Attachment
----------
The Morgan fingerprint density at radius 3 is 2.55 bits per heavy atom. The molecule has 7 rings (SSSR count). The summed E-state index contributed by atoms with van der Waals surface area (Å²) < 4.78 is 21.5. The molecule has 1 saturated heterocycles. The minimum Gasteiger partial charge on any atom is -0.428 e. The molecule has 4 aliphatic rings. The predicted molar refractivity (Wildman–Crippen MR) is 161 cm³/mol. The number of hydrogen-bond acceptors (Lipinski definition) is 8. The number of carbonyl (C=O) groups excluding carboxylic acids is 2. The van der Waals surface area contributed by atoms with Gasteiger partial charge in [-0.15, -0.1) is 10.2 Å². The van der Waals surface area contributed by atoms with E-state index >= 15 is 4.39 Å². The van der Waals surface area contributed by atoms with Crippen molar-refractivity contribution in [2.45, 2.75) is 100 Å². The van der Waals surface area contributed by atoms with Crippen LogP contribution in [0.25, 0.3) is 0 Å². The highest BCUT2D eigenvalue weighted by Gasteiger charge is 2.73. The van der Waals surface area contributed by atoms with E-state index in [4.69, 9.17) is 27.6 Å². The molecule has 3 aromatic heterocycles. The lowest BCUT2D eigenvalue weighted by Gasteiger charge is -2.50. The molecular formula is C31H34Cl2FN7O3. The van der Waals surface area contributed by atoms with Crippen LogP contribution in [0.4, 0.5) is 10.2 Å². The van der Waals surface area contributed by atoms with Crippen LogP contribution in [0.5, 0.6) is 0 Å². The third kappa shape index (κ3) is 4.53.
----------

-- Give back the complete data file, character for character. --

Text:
The Morgan fingerprint density at radius 3 is 2.55 bits per heavy atom. The molecule has 7 rings (SSSR count). The summed E-state index contributed by atoms with van der Waals surface area (Å²) < 4.78 is 21.5. The molecule has 1 saturated heterocycles. The minimum Gasteiger partial charge on any atom is -0.428 e. The molecule has 4 aliphatic rings. The predicted molar refractivity (Wildman–Crippen MR) is 161 cm³/mol. The number of hydrogen-bond acceptors (Lipinski definition) is 8. The number of carbonyl (C=O) groups excluding carboxylic acids is 2. The van der Waals surface area contributed by atoms with Gasteiger partial charge in [-0.15, -0.1) is 10.2 Å². The van der Waals surface area contributed by atoms with E-state index >= 15 is 4.39 Å². The van der Waals surface area contributed by atoms with Crippen molar-refractivity contribution in [2.45, 2.75) is 100 Å². The van der Waals surface area contributed by atoms with Crippen LogP contribution in [0.25, 0.3) is 0 Å². The highest BCUT2D eigenvalue weighted by Gasteiger charge is 2.73. The van der Waals surface area contributed by atoms with E-state index in [4.69, 9.17) is 27.6 Å². The molecule has 3 aromatic heterocycles. The lowest BCUT2D eigenvalue weighted by Gasteiger charge is -2.50. The molecular formula is C31H34Cl2FN7O3. The van der Waals surface area contributed by atoms with Crippen LogP contribution in [0.4, 0.5) is 10.2 Å². The van der Waals surface area contributed by atoms with Crippen LogP contribution in [0.5, 0.6) is 0 Å². The third kappa shape index (κ3) is 4.53.